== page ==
Acute inflammation by carrageenan-induced rat paw oedema: Acute inflammation was induced by injecting 0.05 ml of one per cent carrageenan in sub plantar region of the left hind paw. A mark was made on the leg at the malleolus to facilitate uniform dipping at subsequent readings. The paw volume was measured with the help of plethysmograph (Instrumental and Chemical Private Limited, Ambala) by mercury displacement method using plethysmograph at zero hour (immediately after injecting carrageenan). The same procedure was repeated at 0.5, 1, 3, 4 and 5 h. The difference between zero hour and subsequent reading was taken as actual oedema volume[10],[11]. The percentage inhibition of oedema in the various treated groups was calculated by using the following formula[10],[11]:

Percentage inhibition of oedema = 1- mean increase in paw volume in treated group/mean increase in paw volume in control group × 100

Subacute inflammation by foreign body-induced granuloma method: Subacute inflammation was induced in all the groups after a washout period of 48 h. In overnight starved (with water ad libitum) rats, after clipping the hair in axilla and groin, two sterile cotton pellets weighing 10 mg and two sterile grass piths (25 mm×2 mm) were implanted subcutaneously, through a small incision, under light thiopentone anaesthesia. Wounds were sutured, and animals were caged individually after recovery from anaesthesia. Aseptic precautions were taken throughout the procedure. The treatment was started after implantation and was repeated every 24 h, regularly for 10 days. On the 11th day, the rats were sacrificed with an overdose of anaesthesia to remove cotton pellets and grass piths. The pellets, free from extraneous tissue were dried overnight at 60°C to note their dry weight. Net granuloma weight was calculated by subtracting initial weights of the cotton pellet (10 mg) from the weights noted. Mean granuloma dry weight for various groups was calculated and expressed as mg/100 g of body weight. The percentage inhibition of granuloma dry weight was calculated using the formula[12]:

Percentage inhibition granuloma dry weight = 1- dry weight of granuloma in treated group/dry weight of granuloma in control group × 100

The grass piths were preserved in 10 per cent formalin for haematoxylin and eosin (H&E) staining.

Statistical analysis: The results were analyzed using ANOVA followed by post hoc test of the Dunnet's and Bonferonni test.


   Results Top


In acute model of carrageenan-induced inflammation, the mean paw oedema volumes for control group at ½, 1, 3, 4 and 5 h intervals, were 1.15±0.03, 1.31±0.01, 1.24±0.02, 1.26±0.02 and 1.16±0.02 ml, respectively [Table 1]. The mean paw oedema volumes in aspirin (200 mg/kg) treated group were 0.98±0.01, 1.08±0.02, 0.98±0.01, 0.85±0.03 and 0.87±0.02 at ½, 1, 3, 4 and 5 h, respectively, with the calculated percentage inhibitions of 54, 63.3, 74.25, 97.14 and 96.2 per cent, respectively. Aspirin-treated group showed significant (P <0.01) inhibition of paw oedema volume when compared to control [Table 1]. Ranolazine (180 mg/kg) showed no significant difference at ½ h but showed a significant inhibition (P <0.01) of paw oedema at 1, 3, 4 and 5 h, when compared to that of control. There was no significant difference when compared to aspirin treated group at ½ and 1, 3, 4 and 5 h [Table 1].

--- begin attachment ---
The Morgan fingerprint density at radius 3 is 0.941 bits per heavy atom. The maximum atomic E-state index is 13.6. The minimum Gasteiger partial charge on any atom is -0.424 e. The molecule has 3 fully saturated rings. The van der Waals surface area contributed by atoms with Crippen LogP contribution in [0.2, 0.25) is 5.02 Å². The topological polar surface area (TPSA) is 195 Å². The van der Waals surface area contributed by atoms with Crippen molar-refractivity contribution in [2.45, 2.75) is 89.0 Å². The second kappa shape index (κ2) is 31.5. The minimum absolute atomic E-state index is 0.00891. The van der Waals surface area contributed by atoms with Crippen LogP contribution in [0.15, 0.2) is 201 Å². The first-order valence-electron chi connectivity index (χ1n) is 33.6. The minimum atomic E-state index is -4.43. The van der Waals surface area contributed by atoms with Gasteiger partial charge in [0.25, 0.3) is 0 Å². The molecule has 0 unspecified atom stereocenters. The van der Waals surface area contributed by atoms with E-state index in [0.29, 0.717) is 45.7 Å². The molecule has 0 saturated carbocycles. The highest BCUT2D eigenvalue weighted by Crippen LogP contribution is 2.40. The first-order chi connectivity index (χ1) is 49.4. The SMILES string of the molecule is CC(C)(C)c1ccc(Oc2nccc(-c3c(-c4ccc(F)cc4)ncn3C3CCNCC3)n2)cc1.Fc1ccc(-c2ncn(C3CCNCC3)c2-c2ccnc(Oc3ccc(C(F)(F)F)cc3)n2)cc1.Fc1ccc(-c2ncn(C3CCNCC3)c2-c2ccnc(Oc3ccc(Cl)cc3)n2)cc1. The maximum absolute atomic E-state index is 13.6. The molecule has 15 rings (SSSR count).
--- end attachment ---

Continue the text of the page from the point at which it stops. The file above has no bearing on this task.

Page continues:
Table 1: Effect of ranolazine treatment on carrageenan-induced paw oedema when compared with control and aspirin

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In subacute study, foreign-body-induced granuloma method, the mean dry weight of ten day old granuloma, expressed as mg percent (mg/100 g) body weight of rat in control group was 18.25±0.29. In aspirin (200 mg/kg) treated group, the mean dry weight of ten day old granuloma was significantly (P <0.01) decreased as compared to that of control with values 12.83±0.35 and percentage inhibition of 28.94 per cent. Similarly, ranolazine (180 mg/kg) treatment group exhibited significant (P <0.01) decrease in granuloma dry weight (P <0.01) with the mean values of 12.62±0.55 and percentage inhibition of 29.15 per cent, respectively, when compared to control. There was no significant difference in mean granuloma dry weights of ranolazine treatment groups when compared to that of aspirin treated group.

In the H and E staining (10× & 40×), sections of granulation tissue showed abundant fibrous, tissue with dense inflammatory infiltrates in the control group, while it showed sparse inflammatory infiltrate with reduced number of fibroblasts, fibrous tissue and decreased collagen content in aspirin and ranolazine treated groups when compared to that of control [Figure 1].
Figure 1: Photomicrographs of granulation tissue of aspirin and ranolazine when compared with control (H&E staining; upper panels, 10×; lower panels, 40×). Markedly reduced inflammatory mediators, fibroblasts, fibrous tissue and collagen were seen in ranolazine treatment group when compared to that of control. Arrow indicates increased fibroblasts, thick fibrous tissue and dense inflammatory infiltrate in the control group (A) and reduced number of fibroblasts, scanty collagen tissue, decreased thickness of fibrous tissue and sparse inflammatory infiltrate in aspirin (B) and ranolazine group (C).

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   Discussion Top